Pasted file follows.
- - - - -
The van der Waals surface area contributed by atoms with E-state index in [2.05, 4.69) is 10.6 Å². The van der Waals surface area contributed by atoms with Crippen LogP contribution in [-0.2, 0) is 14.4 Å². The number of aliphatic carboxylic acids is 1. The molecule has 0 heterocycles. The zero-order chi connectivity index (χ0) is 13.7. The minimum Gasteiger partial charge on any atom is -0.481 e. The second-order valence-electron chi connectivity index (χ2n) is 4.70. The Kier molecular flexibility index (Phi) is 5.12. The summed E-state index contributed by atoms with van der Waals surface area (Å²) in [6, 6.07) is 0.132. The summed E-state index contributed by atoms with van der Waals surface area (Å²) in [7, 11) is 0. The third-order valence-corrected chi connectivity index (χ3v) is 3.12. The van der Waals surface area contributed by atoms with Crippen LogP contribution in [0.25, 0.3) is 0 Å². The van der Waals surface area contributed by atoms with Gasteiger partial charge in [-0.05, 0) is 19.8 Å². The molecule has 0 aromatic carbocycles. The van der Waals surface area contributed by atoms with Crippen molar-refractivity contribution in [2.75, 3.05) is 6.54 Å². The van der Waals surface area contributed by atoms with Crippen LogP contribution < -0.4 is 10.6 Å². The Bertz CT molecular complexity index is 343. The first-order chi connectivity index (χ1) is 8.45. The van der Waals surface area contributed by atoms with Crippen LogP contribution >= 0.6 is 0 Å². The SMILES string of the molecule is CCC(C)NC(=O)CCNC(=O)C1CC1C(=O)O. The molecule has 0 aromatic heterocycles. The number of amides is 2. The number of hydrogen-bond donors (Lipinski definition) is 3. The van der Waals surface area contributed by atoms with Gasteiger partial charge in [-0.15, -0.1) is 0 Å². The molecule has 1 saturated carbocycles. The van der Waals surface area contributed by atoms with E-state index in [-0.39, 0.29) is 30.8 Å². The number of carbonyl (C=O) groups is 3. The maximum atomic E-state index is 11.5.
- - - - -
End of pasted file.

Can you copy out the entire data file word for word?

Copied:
The van der Waals surface area contributed by atoms with E-state index in [2.05, 4.69) is 10.6 Å². The van der Waals surface area contributed by atoms with Crippen LogP contribution in [-0.2, 0) is 14.4 Å². The number of aliphatic carboxylic acids is 1. The molecule has 0 heterocycles. The zero-order chi connectivity index (χ0) is 13.7. The minimum Gasteiger partial charge on any atom is -0.481 e. The second-order valence-electron chi connectivity index (χ2n) is 4.70. The Kier molecular flexibility index (Phi) is 5.12. The summed E-state index contributed by atoms with van der Waals surface area (Å²) in [6, 6.07) is 0.132. The summed E-state index contributed by atoms with van der Waals surface area (Å²) in [7, 11) is 0. The third-order valence-corrected chi connectivity index (χ3v) is 3.12. The van der Waals surface area contributed by atoms with Crippen LogP contribution in [0.25, 0.3) is 0 Å². The van der Waals surface area contributed by atoms with Gasteiger partial charge in [-0.05, 0) is 19.8 Å². The molecule has 0 aromatic carbocycles. The van der Waals surface area contributed by atoms with Crippen molar-refractivity contribution in [2.75, 3.05) is 6.54 Å². The van der Waals surface area contributed by atoms with Crippen LogP contribution < -0.4 is 10.6 Å². The Bertz CT molecular complexity index is 343. The first-order chi connectivity index (χ1) is 8.45. The van der Waals surface area contributed by atoms with Crippen LogP contribution >= 0.6 is 0 Å². The SMILES string of the molecule is CCC(C)NC(=O)CCNC(=O)C1CC1C(=O)O. The molecule has 0 aromatic heterocycles. The number of amides is 2. The number of hydrogen-bond donors (Lipinski definition) is 3. The van der Waals surface area contributed by atoms with Gasteiger partial charge in [-0.15, -0.1) is 0 Å². The molecule has 1 saturated carbocycles. The van der Waals surface area contributed by atoms with E-state index in [-0.39, 0.29) is 30.8 Å². The number of carbonyl (C=O) groups is 3. The maximum atomic E-state index is 11.5.